One of our team of practitioner columnists gives his take on whether the UK has become more classless
According to Conservative party leader David Cameron, the “great thing about Britain is that it matters more where you are going than where you come from”. Finally, we can rejoice that we are all classless and free. And being born with a plastic spoon in your mouth is as good as silver. Are you sure, David?
Recent figures show a different picture. Although just 7 per cent of children attend private schools, they remain the breeding ground for three-quarters of our judges, 42 per cent of our government ministers and 56 per cent of our top journalists.
The domination of private schooling over the UK’s most influential jobs has become greater rather than less over the past 20 years. Opportunities for bright children from non-privileged backgrounds have shrunk, suggesting their prospects will further decline over the next generation with a widening gap between power and the remaining 93 per cent of the population. Who will fight, represent or reveal inequalities within wider society when the professions designed to do so come from the privileged social elite?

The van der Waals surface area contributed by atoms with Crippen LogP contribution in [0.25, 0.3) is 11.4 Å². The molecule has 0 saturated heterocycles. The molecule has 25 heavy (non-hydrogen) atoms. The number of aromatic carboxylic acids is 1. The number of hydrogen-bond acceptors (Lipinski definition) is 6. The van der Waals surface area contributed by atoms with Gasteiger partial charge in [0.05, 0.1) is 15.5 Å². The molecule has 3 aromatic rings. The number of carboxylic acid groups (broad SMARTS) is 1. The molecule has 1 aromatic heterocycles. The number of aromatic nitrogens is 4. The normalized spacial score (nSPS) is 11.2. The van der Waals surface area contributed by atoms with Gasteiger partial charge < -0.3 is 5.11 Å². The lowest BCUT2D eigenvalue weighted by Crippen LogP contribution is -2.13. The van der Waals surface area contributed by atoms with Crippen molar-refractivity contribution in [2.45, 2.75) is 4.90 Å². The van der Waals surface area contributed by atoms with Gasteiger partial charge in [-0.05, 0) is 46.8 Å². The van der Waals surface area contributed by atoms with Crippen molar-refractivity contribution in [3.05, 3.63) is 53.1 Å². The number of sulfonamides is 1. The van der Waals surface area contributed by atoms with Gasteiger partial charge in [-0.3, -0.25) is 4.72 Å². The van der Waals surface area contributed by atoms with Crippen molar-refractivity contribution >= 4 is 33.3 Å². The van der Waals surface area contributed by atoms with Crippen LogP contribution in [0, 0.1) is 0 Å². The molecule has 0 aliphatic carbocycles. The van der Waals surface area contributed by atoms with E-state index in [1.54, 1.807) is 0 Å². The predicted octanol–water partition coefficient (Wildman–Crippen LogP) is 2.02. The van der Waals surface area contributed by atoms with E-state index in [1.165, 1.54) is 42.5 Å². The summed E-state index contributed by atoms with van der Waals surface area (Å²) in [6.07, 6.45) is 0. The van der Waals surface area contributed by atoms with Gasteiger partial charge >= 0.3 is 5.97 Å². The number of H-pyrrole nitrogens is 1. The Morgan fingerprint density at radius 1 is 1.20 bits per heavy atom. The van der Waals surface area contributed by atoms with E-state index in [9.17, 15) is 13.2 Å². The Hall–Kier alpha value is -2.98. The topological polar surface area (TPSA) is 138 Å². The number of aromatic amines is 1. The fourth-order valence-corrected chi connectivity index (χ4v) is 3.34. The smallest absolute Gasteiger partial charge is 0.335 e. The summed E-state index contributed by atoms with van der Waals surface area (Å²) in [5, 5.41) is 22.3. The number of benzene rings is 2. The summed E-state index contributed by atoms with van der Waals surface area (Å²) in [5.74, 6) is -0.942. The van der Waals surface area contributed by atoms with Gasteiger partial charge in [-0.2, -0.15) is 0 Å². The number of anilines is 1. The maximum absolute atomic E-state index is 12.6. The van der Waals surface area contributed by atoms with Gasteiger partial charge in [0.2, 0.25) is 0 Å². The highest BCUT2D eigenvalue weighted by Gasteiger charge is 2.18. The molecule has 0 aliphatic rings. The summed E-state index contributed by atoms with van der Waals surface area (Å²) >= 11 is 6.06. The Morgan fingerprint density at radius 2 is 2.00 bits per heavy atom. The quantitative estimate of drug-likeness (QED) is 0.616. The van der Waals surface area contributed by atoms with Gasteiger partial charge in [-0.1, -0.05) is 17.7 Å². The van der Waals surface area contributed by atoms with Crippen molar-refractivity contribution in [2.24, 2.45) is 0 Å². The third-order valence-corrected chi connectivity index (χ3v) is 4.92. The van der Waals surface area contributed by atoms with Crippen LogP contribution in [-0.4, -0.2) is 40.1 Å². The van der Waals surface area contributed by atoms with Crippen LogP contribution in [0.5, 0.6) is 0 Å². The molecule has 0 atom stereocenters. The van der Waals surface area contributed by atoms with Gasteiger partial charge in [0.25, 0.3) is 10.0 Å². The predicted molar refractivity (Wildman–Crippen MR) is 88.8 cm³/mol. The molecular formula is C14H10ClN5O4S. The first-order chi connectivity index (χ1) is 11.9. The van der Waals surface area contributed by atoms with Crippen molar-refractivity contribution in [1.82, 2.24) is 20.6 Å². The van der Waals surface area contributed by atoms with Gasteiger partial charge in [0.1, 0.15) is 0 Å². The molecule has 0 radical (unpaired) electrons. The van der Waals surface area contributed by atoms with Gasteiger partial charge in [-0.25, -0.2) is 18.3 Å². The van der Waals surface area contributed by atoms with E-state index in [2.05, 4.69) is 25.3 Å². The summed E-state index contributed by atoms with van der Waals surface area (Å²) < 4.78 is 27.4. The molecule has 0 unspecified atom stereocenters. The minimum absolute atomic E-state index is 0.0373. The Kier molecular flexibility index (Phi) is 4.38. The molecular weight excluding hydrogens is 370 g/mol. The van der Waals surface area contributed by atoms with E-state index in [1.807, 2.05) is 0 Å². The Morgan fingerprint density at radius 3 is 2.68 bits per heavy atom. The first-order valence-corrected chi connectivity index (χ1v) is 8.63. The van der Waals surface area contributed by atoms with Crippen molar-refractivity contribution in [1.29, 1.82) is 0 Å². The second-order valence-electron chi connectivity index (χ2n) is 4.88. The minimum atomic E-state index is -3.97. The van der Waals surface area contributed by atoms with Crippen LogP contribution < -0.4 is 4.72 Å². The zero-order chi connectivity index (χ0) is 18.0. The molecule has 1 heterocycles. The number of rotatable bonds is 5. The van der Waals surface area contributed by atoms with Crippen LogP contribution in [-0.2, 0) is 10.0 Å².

To coincide with these figures, a report just published by the British Medical Association’s Board of Science shows a rise to more than a million of children having mental health problems, with behavioural disorders doubling over the past 30 years.
We all know that wealth and privilege are no defence against mental illness but they do help. Whereas poor diet, social and environmental deprivations are factors that may increase a child’s vulnerability to a mental health disorder and disempowerment, nearly nine out of 10 medical students come from managerial or professional backgrounds. So hands are reaching out but across a huge social divide.
It is hard to sustain any belief that we are in, or striving towards, a meritocracy. It seems likely that those who wield power and influence will continue to support the beliefs of the 7 per cent who spawned them and made their own success possible.
And of course none of this bodes well for any starry-eyed belief in social democracy. It seems truly swallowed by capitalism, which is indefatigable and undemocratic.
And that might be fine if your name happens to be David Cameron. But at least I know where to put my plastic spoon. CC
Nigel Leaney manages a mental health residential service
CAPTION: Despite the utterances of David Cameron, Britain’s power base is dominated by privately educated people, writes Nigel Leaney